Tag: Webinars

Teaching English in large classes: a sociocultural approach | Webinar summary

Large classes.jpg

Many of the teachers I work with have classes of between 40 and 80 students so I reckoned this would be a useful webinar to document. Jason Alexander has worked extensively with African teachers who are frequently required to manage large classes.  I did, however, envision something more prescriptive. After having watched the webinar recording, I see Alexander’s rationale for not presenting attendees with prêt-à-porter type strategies, as well as his interesting subtext – a sociocultural approach.

Alexander suggested that the challenge was not just teaching large classes but using an imported methodology conceived for small class contexts. He went on to expand these challenges with areas sourced from Shamim & Kucha:

1. Classroom management e.g. giving instructions, maintaining control and
discipline, organising groupwork)

2. Whole class teaching (e.g. explaining new concepts, question and answer
strategies, using the chalkboard)

3. Working with mixed abilities (e.g. differentiation, getting learners to help
each other, mixed-ability groupwork)

4. Conducting summative assessment (e.g. end of term exams)

5. Limited resources (e.g. coursebooks, posters, easy readers)

6. Providing opportunities for practice (e.g. speaking
practice, using audio equipment, library for reading practice, etc.)

7. Providing feedback/formative assessment (e.g. marking written work,
correcting spoken errors, giving individual help, etc.)

Teaching large classes.png
Teaching English in Large Classes: A Sociocultural approach. Jason Alexander (2016)

Alexander’s recommendation is to seek answers from other teachers within the institution particularly from non-language teachers as well as the larger community. He suggested that the most viable solutions might come out of the social and cultural context that the classroom sits within, rather than ostensibly expert advice from elsewhere.

He went on to outline an approach, a strategy and an activity that have worked in some contexts but pointed out that he wasn’t suggesting that these would be best practices for everyone’s classrooms.

An approach: Activity based learning

This approach was conceived in the Rishi Valley in India (I did not know that) and involves each student moving at her own speed through the curriculum, completing activities and learning completion tasks. ABL is really popular in some Indian states such as Tamil Nadu where children work autonomously using special activity cards. The teacher’s role is to monitor and support learning, rather than present content.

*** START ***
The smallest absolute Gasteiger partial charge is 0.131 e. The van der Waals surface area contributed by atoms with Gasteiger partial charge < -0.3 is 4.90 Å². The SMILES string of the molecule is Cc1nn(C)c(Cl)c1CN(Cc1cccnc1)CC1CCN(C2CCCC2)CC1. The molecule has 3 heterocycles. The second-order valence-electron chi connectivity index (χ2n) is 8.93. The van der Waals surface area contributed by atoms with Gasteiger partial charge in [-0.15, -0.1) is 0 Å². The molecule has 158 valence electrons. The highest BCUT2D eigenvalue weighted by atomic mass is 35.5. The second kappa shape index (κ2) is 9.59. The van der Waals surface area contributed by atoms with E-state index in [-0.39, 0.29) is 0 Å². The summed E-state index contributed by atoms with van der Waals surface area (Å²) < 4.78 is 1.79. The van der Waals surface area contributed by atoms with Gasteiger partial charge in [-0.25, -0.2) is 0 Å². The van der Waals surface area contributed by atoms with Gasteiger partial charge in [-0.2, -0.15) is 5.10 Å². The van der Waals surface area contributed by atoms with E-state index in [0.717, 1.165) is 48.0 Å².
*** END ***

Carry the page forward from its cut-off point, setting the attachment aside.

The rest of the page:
A strategy: think pair share

This strategy comes from non-language subjects. The teacher asks a question but doesn’t immediately accept answers. Learners think silently for a few seconds and tell their partner. The teacher then nominates learners to share their answers.

An activity: Back translation

This activity is inspired by studies into translation (I think Philip Kerr covered it in his insightful talk  – the return of translation) and is potentially useful for writing classes.

  • Learners study a model text in L2.
  • Learners translate the text into L1.
  • The model text is hidden and learners translate their L1 text back into English. If the text is on the board, ask learners to turn around so they’re no longer facing the front of the class.
  • Learners compare their English text with the original model text, noting differences, self-correcting errors and assessing work.


Two free booklets on the topic. Both seem really rich and interesting:

The webinar presentation  is available online and you can have a dekko at the presentation’s references.

Finally, here’s Alexander’s article for the British Council’s Voices magazine: What to consider when teaching English in large classes

Image attribution: Classroom by GioRetti | Flickr | CC BY-NC-SA 2.0

Reading skills for the selfie generation | Webinar summary

This OUP webinar was facilitated by Thomas Healy. He suggests that the reading skills required by the selfie generation are different than what we traditionally identify as important attributes.  He envisions this dichotomy in this way: